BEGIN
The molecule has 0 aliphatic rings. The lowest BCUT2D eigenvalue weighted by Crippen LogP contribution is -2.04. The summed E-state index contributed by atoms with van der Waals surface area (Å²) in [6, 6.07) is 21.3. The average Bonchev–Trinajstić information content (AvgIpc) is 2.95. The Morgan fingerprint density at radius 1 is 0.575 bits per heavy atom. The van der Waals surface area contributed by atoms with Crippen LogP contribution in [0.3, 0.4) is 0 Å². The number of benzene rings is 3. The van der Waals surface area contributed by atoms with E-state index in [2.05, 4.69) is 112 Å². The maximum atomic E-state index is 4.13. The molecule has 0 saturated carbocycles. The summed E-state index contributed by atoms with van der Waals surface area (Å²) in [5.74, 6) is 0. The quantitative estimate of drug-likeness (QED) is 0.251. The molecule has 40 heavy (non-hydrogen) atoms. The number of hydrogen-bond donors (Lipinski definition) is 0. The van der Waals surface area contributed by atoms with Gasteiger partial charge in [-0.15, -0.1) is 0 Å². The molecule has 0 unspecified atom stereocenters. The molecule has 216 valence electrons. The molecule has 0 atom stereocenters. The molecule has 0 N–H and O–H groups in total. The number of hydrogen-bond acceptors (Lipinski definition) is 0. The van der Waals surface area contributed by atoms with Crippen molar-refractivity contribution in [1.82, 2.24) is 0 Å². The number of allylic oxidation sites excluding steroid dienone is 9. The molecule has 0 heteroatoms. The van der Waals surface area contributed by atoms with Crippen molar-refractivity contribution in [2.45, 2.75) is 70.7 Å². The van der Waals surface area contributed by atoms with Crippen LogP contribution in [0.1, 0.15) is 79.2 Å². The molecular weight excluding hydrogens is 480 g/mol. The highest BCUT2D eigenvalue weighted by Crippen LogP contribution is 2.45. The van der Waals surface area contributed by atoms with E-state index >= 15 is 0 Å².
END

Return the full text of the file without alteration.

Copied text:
The molecule has 0 aliphatic rings. The lowest BCUT2D eigenvalue weighted by Crippen LogP contribution is -2.04. The summed E-state index contributed by atoms with van der Waals surface area (Å²) in [6, 6.07) is 21.3. The average Bonchev–Trinajstić information content (AvgIpc) is 2.95. The Morgan fingerprint density at radius 1 is 0.575 bits per heavy atom. The van der Waals surface area contributed by atoms with Crippen LogP contribution in [0.3, 0.4) is 0 Å². The number of benzene rings is 3. The van der Waals surface area contributed by atoms with E-state index in [2.05, 4.69) is 112 Å². The maximum atomic E-state index is 4.13. The molecule has 0 saturated carbocycles. The summed E-state index contributed by atoms with van der Waals surface area (Å²) in [5.74, 6) is 0. The quantitative estimate of drug-likeness (QED) is 0.251. The molecule has 40 heavy (non-hydrogen) atoms. The number of hydrogen-bond donors (Lipinski definition) is 0. The van der Waals surface area contributed by atoms with Gasteiger partial charge in [-0.15, -0.1) is 0 Å². The molecule has 0 unspecified atom stereocenters. The molecule has 216 valence electrons. The molecule has 0 atom stereocenters. The molecule has 0 N–H and O–H groups in total. The number of hydrogen-bond acceptors (Lipinski definition) is 0. The van der Waals surface area contributed by atoms with Crippen molar-refractivity contribution in [1.82, 2.24) is 0 Å². The number of allylic oxidation sites excluding steroid dienone is 9. The molecule has 0 heteroatoms. The van der Waals surface area contributed by atoms with Crippen molar-refractivity contribution in [2.45, 2.75) is 70.7 Å². The van der Waals surface area contributed by atoms with Crippen LogP contribution in [0.1, 0.15) is 79.2 Å². The molecular weight excluding hydrogens is 480 g/mol. The highest BCUT2D eigenvalue weighted by Crippen LogP contribution is 2.45. The van der Waals surface area contributed by atoms with E-state index >= 15 is 0 Å².